Wednesday, October 05, 2005

What lies hidden behind incidents in Strpce-Kosovo?

Prishtina-Kosovo[Kosova]

According to Zëri, the recent incidents that have occurred in the Strpce region can
hardly be seen as isolated. On the recent capturing of two Serbian policemen by the
KPS, an unnamed source told the newspaper, “It is more likely that they [the Serbian
side] want to send a message to Kosovan authorities. Or they have operated so freely
until now that they don’t even care anymore”.

On the killing of two young Kosovo Serbs, the paper quotes a “reliable” source as
saying that the incident was not related to the ethnicity of the victims and that it was a settling of scores between two groups of young Kosovo Serbs. Even the police are reportedly aware of this.

Naim Maloku, former military officer and now deputy speaker of the Kosovo
Assembly, told the newspaper that there is no doubt that Serbia’s “stretched hand” is
involved in these acts. Maloku also notes that in the post-war period, Serbia has
publicly stated on several occasions that it controls Kosovo through its services.

In a different article on the same page, the paper reports that according to the
International Crisis Group (ICG), which quoted anonymous sources in UNMIK,
Serbian officials have stated that they have 1,000 policemen in Kosovo who could be
involved mainly in administrative tasks. According to the ICG, all of them are in the
payroll of the Serbian Government.

Zëri also reports that the two Serbian Gendarmerie members are charged with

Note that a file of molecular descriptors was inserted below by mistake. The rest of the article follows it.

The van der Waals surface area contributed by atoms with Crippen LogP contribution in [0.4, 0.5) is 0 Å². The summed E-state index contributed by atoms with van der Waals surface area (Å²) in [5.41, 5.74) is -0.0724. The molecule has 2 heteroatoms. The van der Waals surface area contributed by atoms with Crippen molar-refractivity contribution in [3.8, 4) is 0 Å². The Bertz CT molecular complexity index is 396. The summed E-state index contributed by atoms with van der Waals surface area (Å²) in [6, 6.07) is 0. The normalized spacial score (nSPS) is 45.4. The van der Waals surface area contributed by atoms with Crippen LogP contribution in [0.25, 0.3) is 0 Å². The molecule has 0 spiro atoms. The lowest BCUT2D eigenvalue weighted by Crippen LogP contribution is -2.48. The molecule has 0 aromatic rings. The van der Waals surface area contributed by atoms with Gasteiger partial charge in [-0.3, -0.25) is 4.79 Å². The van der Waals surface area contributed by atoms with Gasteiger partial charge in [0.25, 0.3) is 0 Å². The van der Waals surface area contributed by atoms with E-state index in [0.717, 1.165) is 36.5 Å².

ordinary crimes that can be committed by any other citizen of Kosovo. An unnamed
source told the paper that Chapter XIII of the Kosovo Penal Code that sanctions penal
acts against Kosovo and its citizens hasn’t foreseen at all the illegal activity of foreign intelligence services in Kosovo.

Epoka e Re reports that the movement of armed members of the Serbian Gendarmerie
in the territory of Kosovo shows how unprotected the boundaries are. The newspaper
notes that both the Government and the opposition have called on KFOR and UNMIK
Police to treat this as an alarming issue because it constitutes a risk for damaging the political processes in Kosovo and regional stability. Local political representatives also said that KFOR, UNMIK Police and KPS need to strengthen Kosovo’s borders in order to prevent such cases from happening again.F.F

1 comment:

Anonymous said...

Serbia has poliecmen on its own internationally recognised territory. No, really?